And I think that Chris Christie is capable of that, and it — most of the people in the audience would be disappointed if there aren’t a couple of memorable one-liners.

DAVID BROOKS
:  Some of the Republicans are talking about putting a heckler down in front just to get him going.

MARK SHIELDS
:  Yes.

DAVID BROOKS:  That’s the main response.

JUDY WOODRUFF
:  You do expect to hear from him, that the red meat, I mean, you — he’s going to give the hard contrast, I guess, or the hard introduction –

(CROSSTALK)

MARK SHIELDS
:  I think — I think he’s more of a — he’s –

JUDY WOODRUFF
:  Is that fair?

MARK SHIELDS
:  – there’s no question.  There’s a Jersey edge to him that no doubt about it.  But I don’t think the hard edge as much as he does have an ability to formulate issues and, I think, to make a case in the vernacular about as well as anybody in shoe leather in politics today.  I think he really is.

And he has — not hesitate to be confrontational.  If there is a heckler, and which there isn’t, but he will not be — he will not go easy on them — on the Biden administration on their record.  But –

GWEN IFILL
:  Obama or the O-Biden administration?

MARK SHIELDS:  The Obama-Biden.

GWEN IFILL
:  Yes.

MARK SHIELDS
:  Obama-Biden.

(LAUGHTER)

MARK SHIELDS
:  Obama-Biden administration.

JUDY WOODRUFF
:  But he’ll be following Mrs. Romney.  He’ll be giving us a softer picture –

DAVID BROOKS
:  Right, and for her, the — I think the key has to be frailty.  She has to show that there’s been some setbacks in the Romney family, that a family that looks so affluent, so perfect, so good-looking, that they’ve suffered something and they’ve learned something from failure and they understand failure.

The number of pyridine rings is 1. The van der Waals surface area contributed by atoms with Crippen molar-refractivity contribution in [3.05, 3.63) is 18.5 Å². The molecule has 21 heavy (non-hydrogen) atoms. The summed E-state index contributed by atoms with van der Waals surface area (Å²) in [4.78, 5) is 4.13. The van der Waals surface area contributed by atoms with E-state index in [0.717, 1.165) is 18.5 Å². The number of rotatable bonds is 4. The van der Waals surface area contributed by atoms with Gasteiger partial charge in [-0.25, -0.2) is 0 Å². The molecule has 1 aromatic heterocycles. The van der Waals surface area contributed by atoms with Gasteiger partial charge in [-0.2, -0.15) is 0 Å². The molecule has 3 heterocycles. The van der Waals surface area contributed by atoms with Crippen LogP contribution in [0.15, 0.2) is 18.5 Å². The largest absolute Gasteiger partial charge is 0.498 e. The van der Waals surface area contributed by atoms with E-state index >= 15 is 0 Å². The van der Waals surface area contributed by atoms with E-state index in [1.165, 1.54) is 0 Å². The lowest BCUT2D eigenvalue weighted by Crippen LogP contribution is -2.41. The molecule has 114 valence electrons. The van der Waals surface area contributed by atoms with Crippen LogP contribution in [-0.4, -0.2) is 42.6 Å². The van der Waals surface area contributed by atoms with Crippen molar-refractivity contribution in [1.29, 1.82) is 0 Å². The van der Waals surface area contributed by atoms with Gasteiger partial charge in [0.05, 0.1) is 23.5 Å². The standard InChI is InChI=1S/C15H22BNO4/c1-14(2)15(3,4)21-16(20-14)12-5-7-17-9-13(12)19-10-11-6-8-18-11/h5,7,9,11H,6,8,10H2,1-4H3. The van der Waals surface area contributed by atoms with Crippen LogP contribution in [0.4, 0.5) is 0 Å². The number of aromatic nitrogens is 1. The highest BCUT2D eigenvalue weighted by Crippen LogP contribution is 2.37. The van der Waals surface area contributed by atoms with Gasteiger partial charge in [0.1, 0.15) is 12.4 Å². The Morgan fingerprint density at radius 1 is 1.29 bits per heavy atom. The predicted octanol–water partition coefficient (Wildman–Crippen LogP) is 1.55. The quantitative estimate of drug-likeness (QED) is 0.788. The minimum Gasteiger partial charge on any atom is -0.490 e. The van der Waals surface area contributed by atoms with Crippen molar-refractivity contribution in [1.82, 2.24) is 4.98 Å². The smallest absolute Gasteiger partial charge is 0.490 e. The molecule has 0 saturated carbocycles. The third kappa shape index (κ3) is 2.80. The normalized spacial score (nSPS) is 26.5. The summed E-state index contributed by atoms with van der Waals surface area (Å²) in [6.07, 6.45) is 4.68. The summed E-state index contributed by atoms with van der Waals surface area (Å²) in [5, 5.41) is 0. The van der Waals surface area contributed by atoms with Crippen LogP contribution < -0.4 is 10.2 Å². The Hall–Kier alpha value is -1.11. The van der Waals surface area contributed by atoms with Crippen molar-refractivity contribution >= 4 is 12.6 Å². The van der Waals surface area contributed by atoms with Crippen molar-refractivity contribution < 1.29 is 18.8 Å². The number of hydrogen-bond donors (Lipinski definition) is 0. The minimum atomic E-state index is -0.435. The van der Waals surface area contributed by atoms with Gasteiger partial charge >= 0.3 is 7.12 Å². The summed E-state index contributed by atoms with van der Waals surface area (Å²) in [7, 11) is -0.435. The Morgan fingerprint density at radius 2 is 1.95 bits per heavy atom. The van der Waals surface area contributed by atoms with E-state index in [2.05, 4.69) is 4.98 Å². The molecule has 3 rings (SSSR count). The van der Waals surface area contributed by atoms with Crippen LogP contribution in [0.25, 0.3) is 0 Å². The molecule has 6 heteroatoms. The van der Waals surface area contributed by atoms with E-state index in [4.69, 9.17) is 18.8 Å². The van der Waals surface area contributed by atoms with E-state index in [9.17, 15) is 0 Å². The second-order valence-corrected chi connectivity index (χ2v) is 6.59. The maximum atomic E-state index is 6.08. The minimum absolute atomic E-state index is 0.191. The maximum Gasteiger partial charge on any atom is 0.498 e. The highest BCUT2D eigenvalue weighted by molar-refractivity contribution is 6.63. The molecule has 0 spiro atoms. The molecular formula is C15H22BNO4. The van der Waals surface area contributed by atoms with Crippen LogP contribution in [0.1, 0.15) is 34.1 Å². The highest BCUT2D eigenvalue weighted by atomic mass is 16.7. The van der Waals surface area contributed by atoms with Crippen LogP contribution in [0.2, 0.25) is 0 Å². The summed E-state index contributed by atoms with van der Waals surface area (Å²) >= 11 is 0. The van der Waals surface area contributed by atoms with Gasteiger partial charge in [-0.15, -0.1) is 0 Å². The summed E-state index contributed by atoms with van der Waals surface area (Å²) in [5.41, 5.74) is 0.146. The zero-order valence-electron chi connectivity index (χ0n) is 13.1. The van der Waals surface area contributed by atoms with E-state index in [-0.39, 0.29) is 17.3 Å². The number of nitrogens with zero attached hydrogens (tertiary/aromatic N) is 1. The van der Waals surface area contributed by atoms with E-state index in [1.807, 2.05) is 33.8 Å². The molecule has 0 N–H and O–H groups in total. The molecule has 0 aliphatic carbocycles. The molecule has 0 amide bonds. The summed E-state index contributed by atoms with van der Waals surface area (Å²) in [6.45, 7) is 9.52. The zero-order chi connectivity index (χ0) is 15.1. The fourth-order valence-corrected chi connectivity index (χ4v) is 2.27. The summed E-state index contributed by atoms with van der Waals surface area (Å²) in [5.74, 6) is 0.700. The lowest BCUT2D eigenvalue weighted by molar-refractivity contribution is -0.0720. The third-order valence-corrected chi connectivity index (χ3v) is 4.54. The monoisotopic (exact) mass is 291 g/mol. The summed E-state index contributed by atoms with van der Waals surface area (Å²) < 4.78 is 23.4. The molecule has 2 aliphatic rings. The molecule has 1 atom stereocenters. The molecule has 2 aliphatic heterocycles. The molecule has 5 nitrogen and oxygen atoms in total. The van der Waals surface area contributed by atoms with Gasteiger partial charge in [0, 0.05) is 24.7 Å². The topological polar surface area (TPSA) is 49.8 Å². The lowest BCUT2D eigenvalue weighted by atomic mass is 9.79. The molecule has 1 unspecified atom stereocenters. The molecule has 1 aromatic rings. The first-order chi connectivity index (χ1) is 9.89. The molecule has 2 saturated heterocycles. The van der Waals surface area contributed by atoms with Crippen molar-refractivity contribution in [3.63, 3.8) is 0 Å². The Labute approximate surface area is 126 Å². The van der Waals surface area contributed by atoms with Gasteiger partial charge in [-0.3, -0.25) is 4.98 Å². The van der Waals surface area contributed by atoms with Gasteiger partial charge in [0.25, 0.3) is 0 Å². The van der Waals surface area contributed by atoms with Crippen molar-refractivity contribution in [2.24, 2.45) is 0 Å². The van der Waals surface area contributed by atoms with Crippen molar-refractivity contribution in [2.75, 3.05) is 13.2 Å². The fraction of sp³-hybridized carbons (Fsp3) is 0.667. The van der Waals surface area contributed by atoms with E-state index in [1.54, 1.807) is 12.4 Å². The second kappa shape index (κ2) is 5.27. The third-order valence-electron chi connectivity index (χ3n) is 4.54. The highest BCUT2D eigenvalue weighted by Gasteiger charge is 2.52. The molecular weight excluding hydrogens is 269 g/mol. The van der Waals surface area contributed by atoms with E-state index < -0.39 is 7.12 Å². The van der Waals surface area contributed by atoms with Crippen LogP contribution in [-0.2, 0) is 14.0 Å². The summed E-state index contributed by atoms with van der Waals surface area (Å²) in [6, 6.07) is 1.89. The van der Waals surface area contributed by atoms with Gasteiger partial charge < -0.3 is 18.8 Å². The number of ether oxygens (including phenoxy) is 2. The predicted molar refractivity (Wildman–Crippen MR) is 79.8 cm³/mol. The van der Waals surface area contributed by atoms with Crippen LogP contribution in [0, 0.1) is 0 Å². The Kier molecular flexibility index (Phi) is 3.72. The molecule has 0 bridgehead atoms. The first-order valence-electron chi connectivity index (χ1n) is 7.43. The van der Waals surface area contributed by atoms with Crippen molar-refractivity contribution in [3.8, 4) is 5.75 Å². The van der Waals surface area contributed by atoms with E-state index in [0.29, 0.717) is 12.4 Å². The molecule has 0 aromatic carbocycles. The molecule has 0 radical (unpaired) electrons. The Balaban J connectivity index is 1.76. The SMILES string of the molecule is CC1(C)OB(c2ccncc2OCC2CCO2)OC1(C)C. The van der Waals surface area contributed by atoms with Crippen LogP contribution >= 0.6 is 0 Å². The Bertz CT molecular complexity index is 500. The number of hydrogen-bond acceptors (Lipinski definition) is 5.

GWEN IFILL
:  And she is, in fact, a breast cancer survivor and –

JUDY WOODRUFF:  (Inaudible).

GWEN IFILL:  – still struggles with multiple sclerosis.  So if she told her own story, it would also be (inaudible).

We also expect that of first ladies, don’t we?  Or would-be first ladies, that they soften their husbands, that we look at how they look and how much he loves her.  And that tells us a lot about him.

MARK SHIELDS
:  You know, we expect — it’s funny.  We Americans don’t have a royal family.  So our first family becomes our royal family in that sense.  And we want them to be an intact, happy family.  We cover them that way.  And so you know, we expect the ideal wife, gazes appreciatively –

JUDY WOODRUFF
:  Adoringly.

MARK SHIELDS:  – adoringly at her husband and the children are all well-behaved.  And we know that’s never the case.  It’s anybody’s life.  But — and the ideal husband, who is there and steadfast and –

DAVID BROOKS
:  That’s sort of the case here.  He was a freshman at Stanford.  She was like 16, back home, and he drove home from Stanford to Michigan and they claim they’ve never had a fight.  So…

JUDY WOODRUFF:  Yes.

GWEN IFILL
:  (Inaudible) –

MARK SHIELDS:  Well, maybe tonight.

JUDY WOODRUFF:  (Inaudible).

(LAUGHTER)

GWEN IFILL:  Reading between the lines about what Eric Fehrnstrom said, however, did not sound at all as if Chris Christie’s going to pull any punches.  He sounds like that he’s being brought in to bring it, and that’s going to be interesting to watch.

MARK SHIELDS
:  Well, it will be.  I mean, listen, he is not — he’s not to be confused with a softball pitcher.  He is — I mean, he’s a tough guy.  But I think the question is, can he make America welcome and a keynote job responsibility is to welcome people to the party.  He’s the gatekeeper.  He says, come on in.  And that’s going to be the message.

GWEN IFILL
:  You are the gatekeepers as well.  Thank you both.  We’ll be talking to you later.